In the Old Testament, God’s Spirit is pictured as His power, by which the One who became Jesus Christ, as executive for the Father, created the entirety of the universe. These theologians also recognize that when the Spirit is spoken of as a person or in a personal way, the Bible writer is merely personifying the Spirit, as he would wisdom or any other attribute, without the intent of declaring such personification a person or a separate being of the Godhead.

Now, what about the New Testament? They say: “Although the NT [New Testament] concepts of the Spirit of God are largely a continuation of those of the OT, in the NT there is a gradual revelation that the Spirit of God is a person.”

But this would be true only if you are armed with a preconceived notion that God is a Trinity. We will see there are only a few scriptures that can even remotely be construed as presenting the Spirit as a person, and in each case only as the result of a grammatical misunderstanding.

But again, let us let the New Catholic Encyclopedia continue. “The majority of NT texts reveal God’s spirit as something, not someone; this is especially seen in the parallelism between the spirit and the power of God.”

Though theologians would like for the Bible to say that the Spirit is a person, they must admit that the majority of the scriptures connected with the topic show that it is not someone, but something. Even the personification of the Spirit is not proof of its personality.

“When a quasi-personal activity is ascribed to God’s spirit, e.g., speaking, hindering, desiring, dwelling, (Acts 8:29; 16:7; Rom. 8:9), one is not justified in concluding immediately that in these passages God’s spirit is regarded as a Person; the same expressions are used in regard to rhetorically personified things or abstract ideas (see Rom. 6:6; 7:17). Thus, the context of the phrase ‘blasphemy against the spirit’ (Mt. l2:31; cf. Mt. 12:28; Lk. 11:20) shows that reference is being made to the power of God [the Father]” (New Catholic Encyclopedia, Vol. XIII, p. 575).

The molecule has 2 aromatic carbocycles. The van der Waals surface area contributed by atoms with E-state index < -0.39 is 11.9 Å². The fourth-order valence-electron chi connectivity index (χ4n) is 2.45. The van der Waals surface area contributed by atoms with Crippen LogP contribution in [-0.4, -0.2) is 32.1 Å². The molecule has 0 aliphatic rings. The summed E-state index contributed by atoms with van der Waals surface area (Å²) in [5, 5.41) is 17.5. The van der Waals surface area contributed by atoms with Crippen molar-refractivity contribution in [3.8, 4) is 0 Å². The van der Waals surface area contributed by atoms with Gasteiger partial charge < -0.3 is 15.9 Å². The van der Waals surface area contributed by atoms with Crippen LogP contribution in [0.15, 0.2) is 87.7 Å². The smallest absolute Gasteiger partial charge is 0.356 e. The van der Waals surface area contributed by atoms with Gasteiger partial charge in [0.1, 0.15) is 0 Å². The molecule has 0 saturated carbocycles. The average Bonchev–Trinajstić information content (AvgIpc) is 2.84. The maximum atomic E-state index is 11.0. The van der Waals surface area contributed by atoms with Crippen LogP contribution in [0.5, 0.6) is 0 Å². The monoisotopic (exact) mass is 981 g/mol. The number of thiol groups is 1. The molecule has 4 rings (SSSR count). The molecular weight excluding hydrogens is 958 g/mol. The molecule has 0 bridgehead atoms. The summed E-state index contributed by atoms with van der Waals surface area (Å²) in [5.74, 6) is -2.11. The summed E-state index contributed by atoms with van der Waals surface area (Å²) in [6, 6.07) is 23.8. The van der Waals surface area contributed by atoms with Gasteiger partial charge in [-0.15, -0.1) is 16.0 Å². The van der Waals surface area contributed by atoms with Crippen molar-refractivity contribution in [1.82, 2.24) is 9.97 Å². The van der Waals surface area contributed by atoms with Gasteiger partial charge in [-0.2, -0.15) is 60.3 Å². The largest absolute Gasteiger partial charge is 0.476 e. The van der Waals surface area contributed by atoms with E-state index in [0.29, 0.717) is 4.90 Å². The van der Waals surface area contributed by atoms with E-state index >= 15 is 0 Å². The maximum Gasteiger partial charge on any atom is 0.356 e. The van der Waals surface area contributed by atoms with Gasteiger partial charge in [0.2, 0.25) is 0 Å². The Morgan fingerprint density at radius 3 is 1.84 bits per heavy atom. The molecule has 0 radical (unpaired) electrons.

After such admissions, it is almost inconceivable that any theologian could still teach that the Spirit is a person. Yet, some do!

A Lesson in Greek Grammar

The one section of the scripture that most theologians believe describes the Spirit as a person is resolved by a grammar lesson in the Greek language. In the Greek language, like the Romance languages (Italian, Spanish, French and others), every noun possesses gender; that is, it is masculine, feminine or neuter. The gender of a word has nothing to do with whether it is really masculine or feminine; it is a grammatical tool.

Most Trinitarian theologians use the Gospel of John, Chapters 14, 15 and 16, as proof of their theory that the Spirit is a person. Here Jesus is recorded as referring to the Spirit as “the Comforter.” The pronoun “he” is used in connection with the word “comforter”—parakletos— however, the reason for the use of the personal pronoun “he” is for grammatical, not theological, or spiritual reasons.

All pronouns in Greek must agree in gender with the word to which they refer. Therefore, the pronoun “he” is used when referring to the Spirit as the parakletos or “Comforter.” The other New Testament writers use the word pneuma, which means “breath” or “spirit.” This is the Greek equivalent of ruah, the Hebrew word for “spirit” used in the Old Testament. Pneuma is a grammatically neuter word and is always represented by the pronoun “it.”

However, the translators of the King James Version, being swayed by the doctrine of the Trinity, have generally mistranslated the pronouns referring to pneuma as masculine. One instance where they did not mistranslate, is found in Romans 8:16. “The Spirit itself beareth witness with our spirit, that we are the children of God.”